Alice Bachini looks at parenthood without any rose coloured glasses.
I moan a lot about having children. This sometimes makes me feel really mean, and I certainly wouldn’t do it in the presence of my dear friends who have wanted children for years and been unable to conceive so far. But maybe I should.
Of course, children are wonderful. The problem is, they are likely to be only slightly more wonderful than the treatment they get from you, the parent, and we parents have an incredibly difficult time trying to do things right.
Let me take the hypothetical example of, say, a one-year-old baby. This is what a day is like with a one-year-old baby. You wake up, with the baby in your bed, and breastfeed, for maybe an hour. Then you get up, carrying the baby. Then you try to get dressed, while the baby plays with something, if you’re lucky. Maybe you get interrupted a few times. An hour later, you can attempt to get some breakfast.
Entertaining one-year-olds is not easy; there isn’t much they can do, and their attention-span is zero. Another hour later, you can maybe go out, carrying the baby yourself or pushing it in a buggy for maybe fifteen minutes before she gets bored again.
Where will you go? A friend’s house, or a playgroup, where you will follow your baby around trying to make sure she doesn’t eat any live wires or spiders, and constantly looking for anything that will occupy her for ten minutes so you can have a cup of tea and some conversation. About feeding babies, entertaining babies, baby illnesses, and how to get any housework or cooking done.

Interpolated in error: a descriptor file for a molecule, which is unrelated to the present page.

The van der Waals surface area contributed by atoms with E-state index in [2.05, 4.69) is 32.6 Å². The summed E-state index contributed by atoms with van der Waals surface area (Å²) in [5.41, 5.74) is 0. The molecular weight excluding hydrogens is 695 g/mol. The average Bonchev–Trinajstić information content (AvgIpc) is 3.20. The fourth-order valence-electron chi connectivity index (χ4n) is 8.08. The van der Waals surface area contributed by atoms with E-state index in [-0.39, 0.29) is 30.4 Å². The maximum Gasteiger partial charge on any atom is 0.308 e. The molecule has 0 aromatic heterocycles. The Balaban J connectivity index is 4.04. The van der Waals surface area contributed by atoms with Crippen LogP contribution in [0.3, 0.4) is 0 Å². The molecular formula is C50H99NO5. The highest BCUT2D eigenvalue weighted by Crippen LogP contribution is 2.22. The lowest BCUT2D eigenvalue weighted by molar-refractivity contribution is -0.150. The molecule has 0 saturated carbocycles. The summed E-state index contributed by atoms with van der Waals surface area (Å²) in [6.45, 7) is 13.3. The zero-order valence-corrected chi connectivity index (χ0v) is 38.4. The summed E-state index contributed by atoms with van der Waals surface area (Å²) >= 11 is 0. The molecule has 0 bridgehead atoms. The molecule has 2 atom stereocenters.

I won’t bore you any further. It’s not much intellectual stimulation for a person with an adult-sized brain. Now, what most parents would already be doing by now is probably some amount of coercion. They would, say, leave the baby in her cot and go and cook the dinner regardless of any complaining, and eventually the complaining would die down. But the problem with coercing kids for the sake of a quiet life is, it doesn’t bring you a quiet life for very long. All it amounts to is, making a rod for your own back later on (not to mention being rather wrong, and not very useful for the child, see Taking Children Seriously).
The more you use force to make your kids fit round you, the more you undermine your relationship with them. The worse your relationship with them, the harder it gets to solve problems in the future. If you totally neglect or coerce your child in ways she really suffers from (and only she can know exactly what that amounts to; it is fairly easy to ignore the wishes of a child who may not be able to express them very well unless encouraged) then ultimately you will end up with an older child or teen whom you really cannot ‘control’ at all. And that’s when the s**t really hits the fan.
Which is exactly how it happens when states do nasty things to their citizens. Treat people badly, and you cannot expect a wonderful civilised country full of tolerant generous individuals. Thuggery breeds thuggery.
Parents can stop passing on their own worst ideas and learn to treat children as human beings capable of as much reason as they are. The only actual differences between their minds and ours are that our ideas are more detailed and more f***ed-up. Every argument about children being different used to be applied to women and black people. When we stop thinking kids are unreasonable for disagreeing with us, we will start creating a nicer future.
But considering how much sheer work it takes in terms of fetching, carrying, dressing, explaining, listening, feeding, nappy-changing, helping, not to mention in terms of time and money, I don’t think quite so many people will be choosing to do it in the first place. Kids are wonderful. But only because they are people.